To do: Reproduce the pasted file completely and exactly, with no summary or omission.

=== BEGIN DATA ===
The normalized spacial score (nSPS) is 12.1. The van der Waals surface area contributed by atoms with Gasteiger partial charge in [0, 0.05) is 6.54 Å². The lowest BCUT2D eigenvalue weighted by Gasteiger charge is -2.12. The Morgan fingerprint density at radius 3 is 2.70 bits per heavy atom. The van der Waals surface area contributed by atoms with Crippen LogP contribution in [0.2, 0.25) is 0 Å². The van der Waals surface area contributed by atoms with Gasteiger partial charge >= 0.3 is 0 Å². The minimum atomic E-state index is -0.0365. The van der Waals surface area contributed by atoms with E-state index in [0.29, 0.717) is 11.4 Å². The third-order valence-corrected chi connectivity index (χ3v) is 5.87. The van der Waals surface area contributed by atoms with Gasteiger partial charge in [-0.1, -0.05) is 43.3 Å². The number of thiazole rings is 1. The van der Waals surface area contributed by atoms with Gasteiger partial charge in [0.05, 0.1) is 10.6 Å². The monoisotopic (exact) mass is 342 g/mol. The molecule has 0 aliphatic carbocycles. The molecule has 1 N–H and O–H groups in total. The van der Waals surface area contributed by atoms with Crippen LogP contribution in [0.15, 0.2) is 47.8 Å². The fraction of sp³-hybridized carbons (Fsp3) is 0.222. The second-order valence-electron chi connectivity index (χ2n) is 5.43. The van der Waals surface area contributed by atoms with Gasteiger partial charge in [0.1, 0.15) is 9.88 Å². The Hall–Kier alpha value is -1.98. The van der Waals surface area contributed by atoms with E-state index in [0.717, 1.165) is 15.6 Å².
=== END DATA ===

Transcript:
The normalized spacial score (nSPS) is 12.1. The van der Waals surface area contributed by atoms with Gasteiger partial charge in [0, 0.05) is 6.54 Å². The lowest BCUT2D eigenvalue weighted by Gasteiger charge is -2.12. The Morgan fingerprint density at radius 3 is 2.70 bits per heavy atom. The van der Waals surface area contributed by atoms with Crippen LogP contribution in [0.2, 0.25) is 0 Å². The van der Waals surface area contributed by atoms with Gasteiger partial charge >= 0.3 is 0 Å². The minimum atomic E-state index is -0.0365. The van der Waals surface area contributed by atoms with E-state index in [0.29, 0.717) is 11.4 Å². The third-order valence-corrected chi connectivity index (χ3v) is 5.87. The van der Waals surface area contributed by atoms with Gasteiger partial charge in [-0.1, -0.05) is 43.3 Å². The number of thiazole rings is 1. The van der Waals surface area contributed by atoms with Gasteiger partial charge in [0.05, 0.1) is 10.6 Å². The monoisotopic (exact) mass is 342 g/mol. The molecule has 0 aliphatic carbocycles. The molecule has 1 N–H and O–H groups in total. The van der Waals surface area contributed by atoms with Crippen LogP contribution in [0.15, 0.2) is 47.8 Å². The fraction of sp³-hybridized carbons (Fsp3) is 0.222. The second-order valence-electron chi connectivity index (χ2n) is 5.43. The van der Waals surface area contributed by atoms with Gasteiger partial charge in [0.1, 0.15) is 9.88 Å². The Hall–Kier alpha value is -1.98. The van der Waals surface area contributed by atoms with E-state index in [0.717, 1.165) is 15.6 Å².